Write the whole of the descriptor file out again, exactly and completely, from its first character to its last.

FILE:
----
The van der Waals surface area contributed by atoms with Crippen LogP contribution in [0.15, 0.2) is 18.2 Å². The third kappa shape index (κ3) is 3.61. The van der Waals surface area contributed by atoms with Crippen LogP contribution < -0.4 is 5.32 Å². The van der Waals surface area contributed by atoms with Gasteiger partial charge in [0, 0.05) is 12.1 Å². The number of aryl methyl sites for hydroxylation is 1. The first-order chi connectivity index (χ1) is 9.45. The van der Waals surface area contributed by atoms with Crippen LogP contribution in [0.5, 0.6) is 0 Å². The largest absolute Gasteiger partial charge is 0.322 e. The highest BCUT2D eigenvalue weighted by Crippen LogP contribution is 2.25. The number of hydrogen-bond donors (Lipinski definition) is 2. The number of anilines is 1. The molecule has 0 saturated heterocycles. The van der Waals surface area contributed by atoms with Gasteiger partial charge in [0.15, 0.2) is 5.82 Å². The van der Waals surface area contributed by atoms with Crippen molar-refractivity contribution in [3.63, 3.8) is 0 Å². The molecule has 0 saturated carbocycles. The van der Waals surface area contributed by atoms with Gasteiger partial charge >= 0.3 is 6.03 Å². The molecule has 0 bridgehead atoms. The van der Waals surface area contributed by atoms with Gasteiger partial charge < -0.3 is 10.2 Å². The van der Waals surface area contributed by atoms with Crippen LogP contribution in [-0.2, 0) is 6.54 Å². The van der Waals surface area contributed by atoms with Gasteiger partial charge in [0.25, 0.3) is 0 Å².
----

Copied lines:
The van der Waals surface area contributed by atoms with Crippen LogP contribution in [0.15, 0.2) is 18.2 Å². The third kappa shape index (κ3) is 3.61. The van der Waals surface area contributed by atoms with Crippen LogP contribution < -0.4 is 5.32 Å². The van der Waals surface area contributed by atoms with Gasteiger partial charge in [0, 0.05) is 12.1 Å². The number of aryl methyl sites for hydroxylation is 1. The first-order chi connectivity index (χ1) is 9.45. The van der Waals surface area contributed by atoms with Crippen LogP contribution in [0.5, 0.6) is 0 Å². The largest absolute Gasteiger partial charge is 0.322 e. The highest BCUT2D eigenvalue weighted by Crippen LogP contribution is 2.25. The number of hydrogen-bond donors (Lipinski definition) is 2. The number of anilines is 1. The molecule has 0 saturated heterocycles. The van der Waals surface area contributed by atoms with Gasteiger partial charge in [0.15, 0.2) is 5.82 Å². The van der Waals surface area contributed by atoms with Crippen molar-refractivity contribution in [3.63, 3.8) is 0 Å². The molecule has 0 saturated carbocycles. The van der Waals surface area contributed by atoms with Gasteiger partial charge >= 0.3 is 6.03 Å². The molecule has 0 bridgehead atoms. The van der Waals surface area contributed by atoms with Gasteiger partial charge < -0.3 is 10.2 Å². The van der Waals surface area contributed by atoms with Crippen LogP contribution in [-0.2, 0) is 6.54 Å². The van der Waals surface area contributed by atoms with Gasteiger partial charge in [0.25, 0.3) is 0 Å².